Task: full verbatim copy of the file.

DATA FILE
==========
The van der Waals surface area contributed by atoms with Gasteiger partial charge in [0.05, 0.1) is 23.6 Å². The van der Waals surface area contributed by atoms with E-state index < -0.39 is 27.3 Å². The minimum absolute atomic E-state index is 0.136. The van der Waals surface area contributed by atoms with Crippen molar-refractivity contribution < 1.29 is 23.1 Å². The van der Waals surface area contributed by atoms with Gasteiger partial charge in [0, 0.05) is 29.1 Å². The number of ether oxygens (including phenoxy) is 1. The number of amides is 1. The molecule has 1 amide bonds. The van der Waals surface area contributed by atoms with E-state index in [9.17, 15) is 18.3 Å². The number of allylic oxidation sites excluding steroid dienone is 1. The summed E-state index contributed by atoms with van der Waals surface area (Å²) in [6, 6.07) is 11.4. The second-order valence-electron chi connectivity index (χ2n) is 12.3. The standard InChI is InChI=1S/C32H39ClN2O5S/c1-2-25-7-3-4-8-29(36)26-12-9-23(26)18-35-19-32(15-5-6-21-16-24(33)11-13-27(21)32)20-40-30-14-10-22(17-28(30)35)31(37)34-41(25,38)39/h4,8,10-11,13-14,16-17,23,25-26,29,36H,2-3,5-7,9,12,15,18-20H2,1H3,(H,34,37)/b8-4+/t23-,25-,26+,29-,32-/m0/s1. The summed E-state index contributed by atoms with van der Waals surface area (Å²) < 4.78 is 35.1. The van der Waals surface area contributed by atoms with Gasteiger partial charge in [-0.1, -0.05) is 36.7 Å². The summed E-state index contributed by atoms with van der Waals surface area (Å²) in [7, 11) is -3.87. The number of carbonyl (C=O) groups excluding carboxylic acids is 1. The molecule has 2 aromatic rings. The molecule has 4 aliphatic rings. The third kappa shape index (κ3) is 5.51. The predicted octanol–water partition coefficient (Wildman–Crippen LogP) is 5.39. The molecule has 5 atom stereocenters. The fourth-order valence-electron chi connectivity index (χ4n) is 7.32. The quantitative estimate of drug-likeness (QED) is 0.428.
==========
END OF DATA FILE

The van der Waals surface area contributed by atoms with Gasteiger partial charge in [0.05, 0.1) is 23.6 Å². The van der Waals surface area contributed by atoms with E-state index < -0.39 is 27.3 Å². The minimum absolute atomic E-state index is 0.136. The van der Waals surface area contributed by atoms with Crippen molar-refractivity contribution < 1.29 is 23.1 Å². The van der Waals surface area contributed by atoms with Gasteiger partial charge in [0, 0.05) is 29.1 Å². The number of ether oxygens (including phenoxy) is 1. The number of amides is 1. The molecule has 1 amide bonds. The van der Waals surface area contributed by atoms with E-state index in [9.17, 15) is 18.3 Å². The number of allylic oxidation sites excluding steroid dienone is 1. The summed E-state index contributed by atoms with van der Waals surface area (Å²) in [6, 6.07) is 11.4. The second-order valence-electron chi connectivity index (χ2n) is 12.3. The standard InChI is InChI=1S/C32H39ClN2O5S/c1-2-25-7-3-4-8-29(36)26-12-9-23(26)18-35-19-32(15-5-6-21-16-24(33)11-13-27(21)32)20-40-30-14-10-22(17-28(30)35)31(37)34-41(25,38)39/h4,8,10-11,13-14,16-17,23,25-26,29,36H,2-3,5-7,9,12,15,18-20H2,1H3,(H,34,37)/b8-4+/t23-,25-,26+,29-,32-/m0/s1. The summed E-state index contributed by atoms with van der Waals surface area (Å²) < 4.78 is 35.1. The van der Waals surface area contributed by atoms with Gasteiger partial charge in [-0.1, -0.05) is 36.7 Å². The summed E-state index contributed by atoms with van der Waals surface area (Å²) in [7, 11) is -3.87. The number of carbonyl (C=O) groups excluding carboxylic acids is 1. The molecule has 2 aromatic rings. The molecule has 4 aliphatic rings. The third kappa shape index (κ3) is 5.51. The predicted octanol–water partition coefficient (Wildman–Crippen LogP) is 5.39. The molecule has 5 atom stereocenters. The fourth-order valence-electron chi connectivity index (χ4n) is 7.32. The quantitative estimate of drug-likeness (QED) is 0.428.